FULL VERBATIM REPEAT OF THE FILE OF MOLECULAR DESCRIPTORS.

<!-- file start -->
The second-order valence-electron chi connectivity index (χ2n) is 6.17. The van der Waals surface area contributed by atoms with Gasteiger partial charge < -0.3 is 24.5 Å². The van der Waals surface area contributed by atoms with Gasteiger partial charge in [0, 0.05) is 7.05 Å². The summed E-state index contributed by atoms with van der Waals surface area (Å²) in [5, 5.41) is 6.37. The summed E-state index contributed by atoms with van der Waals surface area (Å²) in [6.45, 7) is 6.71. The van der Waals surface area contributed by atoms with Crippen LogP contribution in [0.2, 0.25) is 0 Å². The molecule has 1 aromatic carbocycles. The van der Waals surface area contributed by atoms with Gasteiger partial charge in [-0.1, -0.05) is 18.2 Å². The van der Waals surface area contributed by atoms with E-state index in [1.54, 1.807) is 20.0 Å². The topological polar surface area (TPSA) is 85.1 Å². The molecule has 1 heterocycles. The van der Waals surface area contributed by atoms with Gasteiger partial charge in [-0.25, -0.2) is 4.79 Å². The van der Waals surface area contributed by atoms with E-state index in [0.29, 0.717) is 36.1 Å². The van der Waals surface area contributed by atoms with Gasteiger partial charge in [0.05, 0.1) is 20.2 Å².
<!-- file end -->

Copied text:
The second-order valence-electron chi connectivity index (χ2n) is 6.17. The van der Waals surface area contributed by atoms with Gasteiger partial charge < -0.3 is 24.5 Å². The van der Waals surface area contributed by atoms with Gasteiger partial charge in [0, 0.05) is 7.05 Å². The summed E-state index contributed by atoms with van der Waals surface area (Å²) in [5, 5.41) is 6.37. The summed E-state index contributed by atoms with van der Waals surface area (Å²) in [6.45, 7) is 6.71. The van der Waals surface area contributed by atoms with Crippen LogP contribution in [0.2, 0.25) is 0 Å². The molecule has 1 aromatic carbocycles. The van der Waals surface area contributed by atoms with Gasteiger partial charge in [-0.1, -0.05) is 18.2 Å². The van der Waals surface area contributed by atoms with E-state index in [1.54, 1.807) is 20.0 Å². The topological polar surface area (TPSA) is 85.1 Å². The molecule has 1 heterocycles. The van der Waals surface area contributed by atoms with Gasteiger partial charge in [-0.25, -0.2) is 4.79 Å². The van der Waals surface area contributed by atoms with E-state index in [0.29, 0.717) is 36.1 Å². The van der Waals surface area contributed by atoms with Gasteiger partial charge in [0.05, 0.1) is 20.2 Å².